As last year’s Nobel economics laureate Thomas Sargent pointed out in his brilliant acceptance lecture, Europe is now roughly where the United States was between the Articles of Confederation of 1781 and the Constitution we know today, which replaced them in 1789. What is desperately needed is an Alexander Hamilton, prepared to take all or part of the debts of the individual states onto the federal balance sheet. What is desperately needed is a recognition that Europe’s present confederal structure is incompatible with monetary union created in 1999.
Rick Brookhiser is the go-to guy on this era so I am writing with distinct nervousness, but, so far as I can see, Ferguson chooses to overlook one key point here. For all the differences between them¸ the dominant elements in the newly-independent American colonies were (broadly speaking) united by more than they were divided, not least a shared language, heritage, the common law tradition and so on. They had also recently won a shared victory against a common adversary. The European project, by contrast, was specifically designed to reconcile the (previously) irreconcilable. Its member-states were at that point divided by more than they were united. Indeed, they had fought quite a few wars to make just that point. The essential pre-conditions of a European nationhood (or something close to it) simply did not exist, which is why so much of the progress that has been made towards a closer European Union has been achieved by, let’s be kind, ‘post-democratic’ methods, none of which have been able to get round the fact that (to quote the Czech Republic’s Thatcherite President Klaus) “there is no European demos — and no European nation,” something that may explain why Commission president Barroso chose to describe the nascent whatever-it-was in a very different way:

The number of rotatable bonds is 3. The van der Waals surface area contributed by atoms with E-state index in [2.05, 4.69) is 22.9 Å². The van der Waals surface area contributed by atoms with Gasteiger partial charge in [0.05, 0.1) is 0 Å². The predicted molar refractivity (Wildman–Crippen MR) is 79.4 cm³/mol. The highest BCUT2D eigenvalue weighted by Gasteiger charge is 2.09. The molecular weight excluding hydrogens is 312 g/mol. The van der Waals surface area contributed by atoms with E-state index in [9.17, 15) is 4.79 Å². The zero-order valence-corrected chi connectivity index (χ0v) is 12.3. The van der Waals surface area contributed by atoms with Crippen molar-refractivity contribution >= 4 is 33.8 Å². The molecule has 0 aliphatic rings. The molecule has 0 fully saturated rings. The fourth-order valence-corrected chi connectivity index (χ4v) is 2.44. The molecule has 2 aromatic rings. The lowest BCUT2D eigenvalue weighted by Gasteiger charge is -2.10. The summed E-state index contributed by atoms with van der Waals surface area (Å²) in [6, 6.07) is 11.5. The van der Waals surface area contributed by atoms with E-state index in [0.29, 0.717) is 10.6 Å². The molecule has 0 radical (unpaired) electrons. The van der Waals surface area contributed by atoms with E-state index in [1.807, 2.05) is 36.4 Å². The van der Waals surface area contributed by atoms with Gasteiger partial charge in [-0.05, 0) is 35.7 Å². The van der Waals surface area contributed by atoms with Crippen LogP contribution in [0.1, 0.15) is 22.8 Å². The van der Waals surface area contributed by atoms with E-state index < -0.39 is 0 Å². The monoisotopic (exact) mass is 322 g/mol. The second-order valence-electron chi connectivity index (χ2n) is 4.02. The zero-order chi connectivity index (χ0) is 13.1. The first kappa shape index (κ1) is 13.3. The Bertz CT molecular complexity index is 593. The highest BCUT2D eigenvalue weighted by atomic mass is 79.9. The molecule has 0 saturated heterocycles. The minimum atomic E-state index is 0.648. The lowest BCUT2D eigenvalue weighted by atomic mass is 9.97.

“We have the dimension of empire…the first non-imperial empire.”
But back to Ferguson:
The solution is available. Since November of last year the European Commission has been actively considering how to create “Stability Bonds” that would put the full faith and credit of the EU (i.e., Germany) behind at least part of the national debts of the member states. Taken individually, some of these debts are hopelessly high. Added together and compared with total euro-zone GDP, they are manageable.
What stands in the way is not French socialism or Greek populism. It is quite simply German complacency. Life in Berlin is good. In Munich, the capital of the German manufacturing machine, it is even better. You should try explaining to the average Bavarian beer drinker at the Stammtisch why he needs to get ready to finance an annual transfer to the Mediterranean countries of up to 8 percent of German GDP. I never get very far.
Oh come on, it’s little or nothing to do with complacency. As the commitment of billions of euros already shows, Germans know that there is an economic case (we could debate how good it is) to keep this wretched show on the road, but, if they continue to do so, it will be without enthusiasm or any sense that they and, say, the Greeks are one people or, indeed, could become one.
Just under a year ago, the then-German president had this to say:
“Solidarity is the core of the European Idea, but it is a misunderstanding to measure solidarity in terms of willingness to act as guarantor or to incur shared debts. With whom would you be willing to take out a joint loan, or stand as guarantor? For your own children? Hopefully yes. For more distant relations it gets a bit more difficult,” he said.
As I noted back then, “more distant relations” was a rather telling phrase.